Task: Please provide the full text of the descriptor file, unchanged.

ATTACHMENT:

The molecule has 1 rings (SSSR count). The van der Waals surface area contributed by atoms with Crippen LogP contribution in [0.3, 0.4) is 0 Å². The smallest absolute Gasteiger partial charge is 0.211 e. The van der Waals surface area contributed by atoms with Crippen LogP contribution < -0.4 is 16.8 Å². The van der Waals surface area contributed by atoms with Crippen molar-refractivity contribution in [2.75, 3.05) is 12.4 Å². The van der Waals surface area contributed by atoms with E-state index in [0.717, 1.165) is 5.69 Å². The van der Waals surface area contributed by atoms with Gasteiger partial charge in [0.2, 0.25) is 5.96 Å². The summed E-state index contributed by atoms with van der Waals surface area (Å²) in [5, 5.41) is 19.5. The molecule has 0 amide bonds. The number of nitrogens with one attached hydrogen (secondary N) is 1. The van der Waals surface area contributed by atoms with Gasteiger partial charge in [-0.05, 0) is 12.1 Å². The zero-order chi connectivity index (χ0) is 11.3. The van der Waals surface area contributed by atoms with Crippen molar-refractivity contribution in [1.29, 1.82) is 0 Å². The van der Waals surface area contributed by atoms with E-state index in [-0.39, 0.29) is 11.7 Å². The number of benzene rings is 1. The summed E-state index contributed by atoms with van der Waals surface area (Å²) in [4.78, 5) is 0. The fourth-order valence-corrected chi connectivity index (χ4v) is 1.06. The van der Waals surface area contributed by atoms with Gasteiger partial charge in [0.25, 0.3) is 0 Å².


The molecule has 1 rings (SSSR count). The van der Waals surface area contributed by atoms with Crippen LogP contribution in [0.3, 0.4) is 0 Å². The smallest absolute Gasteiger partial charge is 0.211 e. The van der Waals surface area contributed by atoms with Crippen LogP contribution < -0.4 is 16.8 Å². The van der Waals surface area contributed by atoms with Crippen molar-refractivity contribution in [2.75, 3.05) is 12.4 Å². The van der Waals surface area contributed by atoms with E-state index in [0.717, 1.165) is 5.69 Å². The van der Waals surface area contributed by atoms with Gasteiger partial charge in [0.2, 0.25) is 5.96 Å². The summed E-state index contributed by atoms with van der Waals surface area (Å²) in [5, 5.41) is 19.5. The molecule has 0 amide bonds. The number of nitrogens with one attached hydrogen (secondary N) is 1. The van der Waals surface area contributed by atoms with Gasteiger partial charge in [-0.05, 0) is 12.1 Å². The zero-order chi connectivity index (χ0) is 11.3. The van der Waals surface area contributed by atoms with Crippen molar-refractivity contribution in [1.29, 1.82) is 0 Å². The van der Waals surface area contributed by atoms with E-state index in [-0.39, 0.29) is 11.7 Å². The number of benzene rings is 1. The summed E-state index contributed by atoms with van der Waals surface area (Å²) in [4.78, 5) is 0. The fourth-order valence-corrected chi connectivity index (χ4v) is 1.06. The van der Waals surface area contributed by atoms with Gasteiger partial charge in [0.25, 0.3) is 0 Å².